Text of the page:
Tuesday, January 10, 2023

Ngā mihi o te tau hou

The joy of reading - me reading to my daughter and her 2-year-old cousin about goddesses and legendary women, during my first festive season without my father.

Craig, once again every second Tuesday. 

Kia ora and gidday everyone.

I hope you've all had a wonderful festive season with friends and family, and a good start to 2023. After a longer-than-expected hiatus dealing with the final months of a terminal illness in my close family, I'm very glad to be back writing at Murder is Everywhere. "Ngā mihi o te tau hou" as the indigenous people of my home country say. 

Greetings for the new year. 

After a planned two-week trip back home to Aotearoa New Zealand in early October that turned into a little over three months spent there, today I've returned to London and am looking ahead to what 2023 may bring. It's been a tough time as you'd imagine, in several ways expected and not, but my heart is full of love and gratitude too. 

A sunrise walk along Waikuku Beach to mark my parents' anniversary - good bookish t-shirt on there too, for any Michael Connelly fans.

As I've said to several friends and relatives over the past few weeks, my father's passing was the best version of a very bad thing. It's amazing how even in the hardest times, there can be plenty to be thankful for. I've had three months of 'my cup being filled', as one friend put it, while being back home, so even though it's all drizzly and wintry here in London now, I'm looking forward to what 2023 may bring. And feeling like even if there are bumps and bruises along the way - as each year can bring - there'll be plenty of good and great moments too. Some of the things that helped me in recent months included nature, creativity, exercise, storytelling, and time spent with good people.

Feeling connected to people and our world, things bigger than ourselves.

Clear eyes, full heart, for the Friday Night Lights fans.

I didn't mean to get too philosophical this first post back, so here's a few snapshots from my spring and summer (northern Fall/Autumn and Winter) in Aotearoa New Zealand, and a few bookish thoughts. Kia ora rawa atu (thanks heaps) too to the Murder is Everywhere team - Jeff, Stan, Annamaria, Michael, Zoe, Caro, Ovidia, Sujata, Kwei, Susan - who were very understanding about everything I had going on. Books people are pretty great, in general, and the crime fiction community is often particularly welcoming, supportive and collegial overall. (From my experience at a range of books and arts festivals over the years).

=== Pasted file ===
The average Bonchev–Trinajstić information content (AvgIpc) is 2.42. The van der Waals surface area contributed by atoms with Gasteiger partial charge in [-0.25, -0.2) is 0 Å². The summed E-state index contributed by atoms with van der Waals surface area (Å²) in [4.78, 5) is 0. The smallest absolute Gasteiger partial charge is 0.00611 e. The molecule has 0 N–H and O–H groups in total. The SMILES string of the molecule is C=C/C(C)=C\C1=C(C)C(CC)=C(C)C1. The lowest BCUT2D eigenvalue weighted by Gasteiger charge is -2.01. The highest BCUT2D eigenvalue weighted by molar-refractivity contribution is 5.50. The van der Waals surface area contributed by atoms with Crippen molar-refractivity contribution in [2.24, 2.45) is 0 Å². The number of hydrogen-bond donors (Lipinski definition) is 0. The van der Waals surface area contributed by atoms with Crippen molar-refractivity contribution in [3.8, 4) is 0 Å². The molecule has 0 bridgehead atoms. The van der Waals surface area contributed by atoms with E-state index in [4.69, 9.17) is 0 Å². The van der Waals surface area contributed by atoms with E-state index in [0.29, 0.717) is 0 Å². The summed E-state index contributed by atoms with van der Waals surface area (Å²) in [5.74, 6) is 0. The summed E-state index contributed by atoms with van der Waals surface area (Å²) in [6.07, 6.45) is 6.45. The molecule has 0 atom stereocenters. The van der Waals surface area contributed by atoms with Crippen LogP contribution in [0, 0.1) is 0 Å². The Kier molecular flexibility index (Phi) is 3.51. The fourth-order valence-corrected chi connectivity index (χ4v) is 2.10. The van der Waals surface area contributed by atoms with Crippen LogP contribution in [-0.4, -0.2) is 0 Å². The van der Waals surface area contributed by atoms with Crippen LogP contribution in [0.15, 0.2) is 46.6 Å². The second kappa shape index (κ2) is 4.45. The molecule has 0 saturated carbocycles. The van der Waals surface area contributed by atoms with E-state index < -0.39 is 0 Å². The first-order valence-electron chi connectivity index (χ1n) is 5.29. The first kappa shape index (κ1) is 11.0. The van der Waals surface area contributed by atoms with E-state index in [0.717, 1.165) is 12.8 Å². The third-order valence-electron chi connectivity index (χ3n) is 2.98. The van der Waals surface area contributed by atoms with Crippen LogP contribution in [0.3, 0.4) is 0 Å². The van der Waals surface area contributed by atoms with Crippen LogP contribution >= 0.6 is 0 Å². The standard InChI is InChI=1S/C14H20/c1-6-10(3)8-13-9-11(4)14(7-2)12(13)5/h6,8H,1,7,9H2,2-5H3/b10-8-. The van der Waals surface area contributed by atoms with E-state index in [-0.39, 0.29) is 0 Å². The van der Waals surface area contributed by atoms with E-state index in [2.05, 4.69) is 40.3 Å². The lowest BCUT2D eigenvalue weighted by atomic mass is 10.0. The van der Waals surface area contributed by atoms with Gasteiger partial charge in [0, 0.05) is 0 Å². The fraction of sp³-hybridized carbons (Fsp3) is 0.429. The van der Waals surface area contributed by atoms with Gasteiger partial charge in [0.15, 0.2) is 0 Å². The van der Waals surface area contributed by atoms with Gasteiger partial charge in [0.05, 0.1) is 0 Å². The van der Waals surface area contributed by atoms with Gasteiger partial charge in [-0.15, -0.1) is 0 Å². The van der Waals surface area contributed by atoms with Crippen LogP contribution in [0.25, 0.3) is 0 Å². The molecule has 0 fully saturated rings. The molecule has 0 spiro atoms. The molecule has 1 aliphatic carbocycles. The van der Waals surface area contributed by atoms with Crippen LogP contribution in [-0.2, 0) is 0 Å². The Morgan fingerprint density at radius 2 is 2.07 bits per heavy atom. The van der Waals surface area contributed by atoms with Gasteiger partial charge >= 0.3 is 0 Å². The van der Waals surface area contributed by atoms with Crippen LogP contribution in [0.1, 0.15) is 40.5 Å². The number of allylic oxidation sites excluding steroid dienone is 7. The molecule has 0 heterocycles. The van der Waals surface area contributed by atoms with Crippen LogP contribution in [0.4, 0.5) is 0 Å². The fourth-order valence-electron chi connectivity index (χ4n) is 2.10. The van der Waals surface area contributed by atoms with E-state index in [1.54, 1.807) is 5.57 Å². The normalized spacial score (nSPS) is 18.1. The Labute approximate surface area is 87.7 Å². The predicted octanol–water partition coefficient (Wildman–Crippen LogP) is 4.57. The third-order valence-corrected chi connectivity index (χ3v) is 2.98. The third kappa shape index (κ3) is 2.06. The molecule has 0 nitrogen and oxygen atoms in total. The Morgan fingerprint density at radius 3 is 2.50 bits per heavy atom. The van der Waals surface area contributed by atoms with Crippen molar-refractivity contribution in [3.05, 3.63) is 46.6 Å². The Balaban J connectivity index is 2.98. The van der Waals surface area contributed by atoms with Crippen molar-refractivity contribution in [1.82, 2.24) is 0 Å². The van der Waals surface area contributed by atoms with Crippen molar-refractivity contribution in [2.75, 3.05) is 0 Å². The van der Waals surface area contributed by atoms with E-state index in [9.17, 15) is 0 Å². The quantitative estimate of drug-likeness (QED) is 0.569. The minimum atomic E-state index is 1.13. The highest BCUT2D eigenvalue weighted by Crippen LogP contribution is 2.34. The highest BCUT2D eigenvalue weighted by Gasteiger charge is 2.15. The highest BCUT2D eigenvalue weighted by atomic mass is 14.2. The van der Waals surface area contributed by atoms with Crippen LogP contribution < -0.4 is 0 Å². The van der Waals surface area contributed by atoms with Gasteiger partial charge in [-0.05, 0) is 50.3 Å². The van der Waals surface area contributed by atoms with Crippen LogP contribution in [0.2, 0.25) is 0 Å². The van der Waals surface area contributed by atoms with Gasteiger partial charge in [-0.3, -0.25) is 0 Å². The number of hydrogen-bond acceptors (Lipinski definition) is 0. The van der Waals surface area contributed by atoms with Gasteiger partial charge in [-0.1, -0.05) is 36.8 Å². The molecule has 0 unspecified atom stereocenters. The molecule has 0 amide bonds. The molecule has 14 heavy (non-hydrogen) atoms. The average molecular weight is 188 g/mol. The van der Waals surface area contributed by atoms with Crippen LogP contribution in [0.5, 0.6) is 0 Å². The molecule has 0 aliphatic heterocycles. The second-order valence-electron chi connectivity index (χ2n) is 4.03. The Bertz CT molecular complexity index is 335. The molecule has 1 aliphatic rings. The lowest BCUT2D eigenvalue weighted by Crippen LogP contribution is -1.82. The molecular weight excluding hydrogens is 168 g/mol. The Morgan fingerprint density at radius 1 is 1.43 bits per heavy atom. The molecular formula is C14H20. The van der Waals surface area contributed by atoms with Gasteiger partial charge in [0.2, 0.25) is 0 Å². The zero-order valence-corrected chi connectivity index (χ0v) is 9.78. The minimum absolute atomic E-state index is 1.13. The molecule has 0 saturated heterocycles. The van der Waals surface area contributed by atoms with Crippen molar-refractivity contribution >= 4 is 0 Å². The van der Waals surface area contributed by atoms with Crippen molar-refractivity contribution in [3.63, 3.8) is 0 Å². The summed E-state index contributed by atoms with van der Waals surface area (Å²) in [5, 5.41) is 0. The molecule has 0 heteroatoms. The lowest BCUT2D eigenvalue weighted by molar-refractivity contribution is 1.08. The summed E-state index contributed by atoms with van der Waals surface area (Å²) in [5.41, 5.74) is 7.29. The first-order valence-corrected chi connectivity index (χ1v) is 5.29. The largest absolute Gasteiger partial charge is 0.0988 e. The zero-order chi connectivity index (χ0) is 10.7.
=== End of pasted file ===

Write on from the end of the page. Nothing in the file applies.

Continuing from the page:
Jo, owner of the award-winning Page & Blackmore bookshop in Nelson, NZ, with DARK DEEDS DOWN UNDER, my first crime fiction anthology as an editor. 

Sunrise in the Bay of Islands in late December. The awe we can get from being in nature helps me appreciate life and put plenty of things in perspective. 

Hanging out with some wonderful book peeps after Nelson Arts Festival in October, including Māori filmmaker turned crime writer Michael Bennett (centre) and my old Waimea College drama pal Doug Brooks (back), who chaired Michael in a fun panel about screen and page storytelling

After not seeing each other for 10 weeks, Miss Seven and I enjoyed lots of exploring and adventuring and plenty of beach walks and sea, river, and pool swims in Nelson/Tasman, Auckland and Northland during the festive season.

A view across my hometown following a dawn walk up trail on a 'wee hill' behind it that I later realised was higher than anything in southern England. I think I miss the views of the mountains as much as the sea, living in London.

A classic 'real fruit ice cream' at Mapua Wharf - local boysenberries blended into ice cream, or in this case frozen yoghurt. Yummy! 

I think that's enough of the holiday snaps from a non-holiday visit back home. Thanks for reading. I'll be bringing plenty more bookish stuff your way, as well as general Australia and New Zealand-related content and other storytelling thoughts, here at Murder is Everywhere in the coming months. 

Oh PS, happy US publication day to my pal Michael Bennett, an extraordinary Māori filmmaker and award-winning author whose debut crime novel BETTER THE BLOOD is released in hardcover and e-book in the United States today.

Michael's debut crime novel in good company at McIntyre's Books in North Carolina

As far as I'm aware, it's the first novel starring a Māori detective that's written by a Māori storyteller (we've had Māori authors write psychological thrillers or amateur sleuth tales before, and Pakeha - European descent - Kiwi authors write books with Māori detectives before. The latter akin to Tony Hillerman writing his excellent Navajo series.) So that's kind of momentous - it's great to see more talented indigenous writers bringing their keyboards and perspectives to crime fiction. But more than that, it's just a great read, as Publisher's Weekly and many others have been raving about pre-release, exploring modern life for indigenous peoples and ongoing impact of colonization through a page-turning thriller with a fabulous lead, Detective Hana Westerman, who struggles to balance duty and heritage - and single motherhood of a precocious teenager. Give it a go, booklovers.

Whakamihi (congrats) Michael. 

Until next time. Ka kite anō. 

Whakataukī of the fortnight: 

Inspired by Zoe and her 'word of the week', I'll be ending my fortnightly posts by sharing a whakataukī (Māori proverb), a pithy and poetic thought to mull on as we go through life. 

He tini ngā whetū e ngaro i te kapua iti
(Many stars cannot be concealed by a small cloud)

A starry sky above the Church of the Good Shepherd near Lake Tekapo in New Zealand's South Island - we used a similar image for the cover of DARK DEEDS DOWN UNDER

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